Every time an artist portrays a human subject, a decision has to be made about the posture of the figure. Will they be standing, sitting or reclining? Smiling, screaming or weeping? Will they be clasping their hands, crossing their arms or raising their fist?
For the first time, celebrated surrealist and bestselling author Desmond Morris brings together his two fields of expertise – art and science – in a single volume. As well as exploring such familiar actions as the handshake, the nose-thumb and the dominant elbow, he draws us into an absorbing story of art detection, tracing the roots of a number of gestures that have baffled and intrigued the art world for years. Why, for example, did Napoleon pose for official portraits with his right hand thrust into his waistcoat, and what is the meaning of the double-split hand gesture displayed in El Greco’s The Nobleman with his Hand on his Chest?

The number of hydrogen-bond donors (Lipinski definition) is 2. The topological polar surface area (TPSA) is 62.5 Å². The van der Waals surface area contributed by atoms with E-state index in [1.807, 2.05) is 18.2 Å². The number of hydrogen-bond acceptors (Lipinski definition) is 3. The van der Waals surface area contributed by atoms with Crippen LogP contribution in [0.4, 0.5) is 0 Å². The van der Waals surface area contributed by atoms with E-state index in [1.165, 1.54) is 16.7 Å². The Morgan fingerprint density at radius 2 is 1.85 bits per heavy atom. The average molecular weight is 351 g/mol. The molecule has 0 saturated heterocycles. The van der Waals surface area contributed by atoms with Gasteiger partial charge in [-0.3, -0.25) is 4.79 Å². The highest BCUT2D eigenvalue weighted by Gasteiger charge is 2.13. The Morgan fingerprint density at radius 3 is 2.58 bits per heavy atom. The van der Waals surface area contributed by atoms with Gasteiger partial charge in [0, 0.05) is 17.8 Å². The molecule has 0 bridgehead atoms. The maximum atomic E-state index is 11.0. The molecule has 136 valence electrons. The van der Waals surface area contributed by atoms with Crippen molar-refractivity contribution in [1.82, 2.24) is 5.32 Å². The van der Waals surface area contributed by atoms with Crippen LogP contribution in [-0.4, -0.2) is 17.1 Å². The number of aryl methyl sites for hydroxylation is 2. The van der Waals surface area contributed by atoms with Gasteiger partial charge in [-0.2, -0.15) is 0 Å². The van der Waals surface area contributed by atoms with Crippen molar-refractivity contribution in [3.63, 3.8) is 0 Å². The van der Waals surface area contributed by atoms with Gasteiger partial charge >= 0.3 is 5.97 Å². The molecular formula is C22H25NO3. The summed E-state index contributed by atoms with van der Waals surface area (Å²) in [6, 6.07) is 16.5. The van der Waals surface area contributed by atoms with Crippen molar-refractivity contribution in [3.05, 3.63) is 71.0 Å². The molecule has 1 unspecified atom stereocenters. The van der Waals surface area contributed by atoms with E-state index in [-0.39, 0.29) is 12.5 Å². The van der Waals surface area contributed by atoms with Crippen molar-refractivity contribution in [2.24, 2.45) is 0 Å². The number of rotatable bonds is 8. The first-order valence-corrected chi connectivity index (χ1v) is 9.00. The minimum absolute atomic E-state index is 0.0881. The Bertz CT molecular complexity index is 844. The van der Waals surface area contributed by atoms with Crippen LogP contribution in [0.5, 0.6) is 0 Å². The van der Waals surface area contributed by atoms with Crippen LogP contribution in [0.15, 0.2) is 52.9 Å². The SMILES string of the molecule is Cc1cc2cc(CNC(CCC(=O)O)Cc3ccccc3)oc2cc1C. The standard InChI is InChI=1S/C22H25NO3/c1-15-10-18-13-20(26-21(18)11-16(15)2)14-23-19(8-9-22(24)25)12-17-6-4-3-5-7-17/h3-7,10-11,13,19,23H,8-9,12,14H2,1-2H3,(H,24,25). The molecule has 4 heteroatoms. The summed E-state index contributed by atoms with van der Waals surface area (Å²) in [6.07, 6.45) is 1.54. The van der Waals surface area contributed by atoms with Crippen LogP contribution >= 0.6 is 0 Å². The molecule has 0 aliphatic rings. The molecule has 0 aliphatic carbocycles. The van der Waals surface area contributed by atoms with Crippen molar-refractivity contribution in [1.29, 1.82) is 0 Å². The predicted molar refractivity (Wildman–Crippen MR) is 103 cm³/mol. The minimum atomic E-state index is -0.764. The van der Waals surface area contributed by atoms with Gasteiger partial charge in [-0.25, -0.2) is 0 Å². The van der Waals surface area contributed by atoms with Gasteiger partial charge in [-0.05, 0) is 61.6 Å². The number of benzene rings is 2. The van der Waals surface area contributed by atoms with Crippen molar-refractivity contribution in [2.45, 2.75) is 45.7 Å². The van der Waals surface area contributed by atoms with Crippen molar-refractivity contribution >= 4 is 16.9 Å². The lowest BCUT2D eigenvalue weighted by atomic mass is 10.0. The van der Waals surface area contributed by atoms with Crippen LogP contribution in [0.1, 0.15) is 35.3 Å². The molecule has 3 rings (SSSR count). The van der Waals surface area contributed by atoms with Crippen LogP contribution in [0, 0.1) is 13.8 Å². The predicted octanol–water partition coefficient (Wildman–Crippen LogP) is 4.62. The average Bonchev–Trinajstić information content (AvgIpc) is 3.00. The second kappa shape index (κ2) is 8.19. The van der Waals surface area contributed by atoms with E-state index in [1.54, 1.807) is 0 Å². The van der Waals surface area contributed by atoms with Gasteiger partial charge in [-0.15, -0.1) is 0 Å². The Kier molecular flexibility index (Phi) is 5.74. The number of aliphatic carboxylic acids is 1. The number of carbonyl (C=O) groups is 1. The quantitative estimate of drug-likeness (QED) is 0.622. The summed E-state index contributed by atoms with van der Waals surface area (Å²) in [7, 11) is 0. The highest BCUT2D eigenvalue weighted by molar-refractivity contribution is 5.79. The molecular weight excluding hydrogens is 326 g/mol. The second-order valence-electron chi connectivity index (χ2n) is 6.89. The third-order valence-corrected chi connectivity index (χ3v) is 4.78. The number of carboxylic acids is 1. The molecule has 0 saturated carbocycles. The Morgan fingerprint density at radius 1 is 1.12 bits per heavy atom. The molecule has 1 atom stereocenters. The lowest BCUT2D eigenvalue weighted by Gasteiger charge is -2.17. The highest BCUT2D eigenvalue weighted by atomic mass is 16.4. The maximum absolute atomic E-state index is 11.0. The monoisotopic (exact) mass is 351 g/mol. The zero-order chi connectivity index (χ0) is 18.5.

Encompassing a vast range of visual creativity, from prehistoric figurines, Roman artefacts and Renaissance frescoes to contemporary art and graffiti, Postures: Body Language in Art unlocks new ways of looking at art. Surprising similarities are uncovered, as well as now rarely used gestures, so that even the most familiar works are suddenly seen in a new light.
'Morris’s text sparkles with wit and the reader is instantly carried away by his enthusiasm for presenting art in a completely new way'